Gear review: The Samsung Galaxy TabPro S
In February this year, Samsung announced the Galaxy TabPro S to join their growing pool of work-and-play devices. The Galaxy family is tied to Android, but the company has equipped the 12-inch tablet with Windows 10, to the delight of die-hard Windows fans.
It was Microsoft that first wowed the market with the Surface line, and they have since refined both hardware and operating system to bring us Surface Pro 4 and Windows 10. Apple also jumped at the chance to give their tablets the necessary boosts to make them veritable productivity tools. These tablets – that come with detachable keyboards – moonlight as laptops, and are primarily advertised to mobile professionals.
The TabPro S comes with a full keyboard and trackpad that doubles as its convenient protective case. The leather exterior gives it a classic, sturdy look which screams "business," but the keyboard itself feels fragile to the touch and can be wobbly when not propped up against a flat surface. The 12-inch tablet is magnetically secured with two ways to recline. The first one gives you an ideal angle to prop it up against a desk, while the second one allows you to work from your lap with great ease.
As much as it looks like an oversized first-generation tablet, the TabPro S is sleek and light with a simple design. It weighs about 703 grams and is about 0.26 inches thick with the keyboard case attached. The speakers are located on either side of the device when propped up on the keyboard and the sound quality is pretty good both indoors and outdoors. The device only comes with only one USB-C port for charging and peripherals, which may mean purchasing adapters such as a Hyperdrive for your old USB devices and SD cards.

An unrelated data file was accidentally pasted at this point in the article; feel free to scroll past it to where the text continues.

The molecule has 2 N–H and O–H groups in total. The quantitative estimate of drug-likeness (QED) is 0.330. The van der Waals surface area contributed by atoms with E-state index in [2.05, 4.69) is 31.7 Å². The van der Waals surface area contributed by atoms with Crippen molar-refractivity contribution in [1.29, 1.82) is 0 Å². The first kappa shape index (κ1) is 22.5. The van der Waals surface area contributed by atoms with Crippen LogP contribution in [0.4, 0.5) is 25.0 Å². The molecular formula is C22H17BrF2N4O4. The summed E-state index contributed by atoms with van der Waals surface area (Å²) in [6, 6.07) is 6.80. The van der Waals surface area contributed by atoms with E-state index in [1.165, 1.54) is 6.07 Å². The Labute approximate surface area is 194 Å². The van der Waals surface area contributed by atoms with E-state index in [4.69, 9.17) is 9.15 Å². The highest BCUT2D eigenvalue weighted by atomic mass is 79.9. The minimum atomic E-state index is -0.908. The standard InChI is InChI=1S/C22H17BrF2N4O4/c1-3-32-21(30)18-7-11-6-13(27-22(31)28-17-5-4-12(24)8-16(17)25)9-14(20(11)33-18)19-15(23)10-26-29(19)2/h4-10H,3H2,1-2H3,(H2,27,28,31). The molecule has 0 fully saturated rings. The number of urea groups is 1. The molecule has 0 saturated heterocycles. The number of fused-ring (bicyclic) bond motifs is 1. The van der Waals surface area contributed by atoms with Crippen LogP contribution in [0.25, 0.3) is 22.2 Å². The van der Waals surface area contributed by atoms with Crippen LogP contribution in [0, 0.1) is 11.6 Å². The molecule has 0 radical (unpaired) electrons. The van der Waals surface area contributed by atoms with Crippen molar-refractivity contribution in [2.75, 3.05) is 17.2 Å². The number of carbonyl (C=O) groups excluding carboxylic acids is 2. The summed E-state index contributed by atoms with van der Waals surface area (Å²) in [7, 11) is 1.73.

Nice to have are the 5-megapixel front-facing and rear-facing cameras. They take decent pictures but are nothing to sing praises about, which is to be expected in a device that isn’t primarily meant to decorate your Instagram.
The first thing you’ll notice about the Samsung Galaxy TabPro S is its vibrant display. This 12-inch Super AMOLED screen boasts a 2160x1440 resolution as its banner feature, which sets the TabPro S up as a solid entertainment device, giving itself an edge over its competitors in the tablet-laptop hybrid scene.
Windows 10 looks stunning in rich and crisp detail. The operating system’s play with colors is appreciated in a Samsung OLED. Faux touchscreen technology in movies make us laugh because they seem far-fetched, but apps like TouchMail deliver a promising user experience.
The TabPro S really shines when watching HD videos. Even playing touch-based games is a delight because of the bright and sharp display.
As a protective measure, Samsung has included its own bubbly screensaver. According to Make Use Of, this prolongs the life of the AMOLED screen by keeping constantly bright displays from burning-in prematurely. The TabPro S is also armed with “adaptive brightness” settings which you may want to turn off while watching videos or editing photos. The default system settings come with copious amounts of dimming should you go idle for even a minute. Let it dim, we say, as it preserves the life of the OLED display – historically a type of display that wears down faster than other types of displays – on this 55,900-peso device.
F.lux – a program that adjusts a display's color temperature according to your location and the time of day – and other apps that brighten display settings may not be a good idea to use on this tablet.